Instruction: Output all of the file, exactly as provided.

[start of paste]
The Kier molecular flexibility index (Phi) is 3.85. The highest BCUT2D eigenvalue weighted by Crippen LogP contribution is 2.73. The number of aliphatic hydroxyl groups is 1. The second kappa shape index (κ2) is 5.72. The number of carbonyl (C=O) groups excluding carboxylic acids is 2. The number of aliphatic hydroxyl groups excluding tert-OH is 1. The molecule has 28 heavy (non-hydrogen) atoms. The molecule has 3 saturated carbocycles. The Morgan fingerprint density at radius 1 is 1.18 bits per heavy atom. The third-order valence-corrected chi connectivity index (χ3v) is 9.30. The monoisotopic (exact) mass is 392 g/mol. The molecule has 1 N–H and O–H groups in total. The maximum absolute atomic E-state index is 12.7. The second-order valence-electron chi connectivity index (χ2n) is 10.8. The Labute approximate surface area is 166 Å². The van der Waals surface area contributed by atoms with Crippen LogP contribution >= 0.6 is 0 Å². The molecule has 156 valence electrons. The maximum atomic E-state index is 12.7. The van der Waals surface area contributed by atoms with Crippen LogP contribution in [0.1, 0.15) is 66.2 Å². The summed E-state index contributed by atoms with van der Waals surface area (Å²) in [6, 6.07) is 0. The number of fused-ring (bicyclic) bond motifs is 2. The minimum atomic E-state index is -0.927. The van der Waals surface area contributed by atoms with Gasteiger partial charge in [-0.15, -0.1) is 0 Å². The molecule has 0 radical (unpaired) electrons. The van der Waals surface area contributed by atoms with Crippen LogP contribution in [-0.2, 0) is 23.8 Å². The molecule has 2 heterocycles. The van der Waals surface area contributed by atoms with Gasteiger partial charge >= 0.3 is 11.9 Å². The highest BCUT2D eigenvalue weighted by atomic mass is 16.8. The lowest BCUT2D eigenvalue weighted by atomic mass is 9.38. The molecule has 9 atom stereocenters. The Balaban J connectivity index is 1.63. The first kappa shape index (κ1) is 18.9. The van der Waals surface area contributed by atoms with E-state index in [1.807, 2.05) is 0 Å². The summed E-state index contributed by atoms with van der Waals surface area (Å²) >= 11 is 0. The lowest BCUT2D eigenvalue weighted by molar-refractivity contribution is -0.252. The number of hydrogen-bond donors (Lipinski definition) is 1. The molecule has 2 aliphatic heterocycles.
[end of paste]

The Kier molecular flexibility index (Phi) is 3.85. The highest BCUT2D eigenvalue weighted by Crippen LogP contribution is 2.73. The number of aliphatic hydroxyl groups is 1. The second kappa shape index (κ2) is 5.72. The number of carbonyl (C=O) groups excluding carboxylic acids is 2. The number of aliphatic hydroxyl groups excluding tert-OH is 1. The molecule has 28 heavy (non-hydrogen) atoms. The molecule has 3 saturated carbocycles. The Morgan fingerprint density at radius 1 is 1.18 bits per heavy atom. The third-order valence-corrected chi connectivity index (χ3v) is 9.30. The monoisotopic (exact) mass is 392 g/mol. The molecule has 1 N–H and O–H groups in total. The maximum absolute atomic E-state index is 12.7. The second-order valence-electron chi connectivity index (χ2n) is 10.8. The Labute approximate surface area is 166 Å². The van der Waals surface area contributed by atoms with Crippen LogP contribution >= 0.6 is 0 Å². The molecule has 156 valence electrons. The maximum atomic E-state index is 12.7. The van der Waals surface area contributed by atoms with Crippen LogP contribution in [0.1, 0.15) is 66.2 Å². The summed E-state index contributed by atoms with van der Waals surface area (Å²) in [6, 6.07) is 0. The number of fused-ring (bicyclic) bond motifs is 2. The minimum atomic E-state index is -0.927. The van der Waals surface area contributed by atoms with Gasteiger partial charge in [-0.15, -0.1) is 0 Å². The molecule has 0 radical (unpaired) electrons. The van der Waals surface area contributed by atoms with Crippen LogP contribution in [-0.2, 0) is 23.8 Å². The molecule has 2 heterocycles. The van der Waals surface area contributed by atoms with Gasteiger partial charge >= 0.3 is 11.9 Å². The highest BCUT2D eigenvalue weighted by atomic mass is 16.8. The lowest BCUT2D eigenvalue weighted by atomic mass is 9.38. The molecule has 9 atom stereocenters. The Balaban J connectivity index is 1.63. The first kappa shape index (κ1) is 18.9. The van der Waals surface area contributed by atoms with E-state index in [1.807, 2.05) is 0 Å². The summed E-state index contributed by atoms with van der Waals surface area (Å²) >= 11 is 0. The lowest BCUT2D eigenvalue weighted by molar-refractivity contribution is -0.252. The number of hydrogen-bond donors (Lipinski definition) is 1. The molecule has 2 aliphatic heterocycles.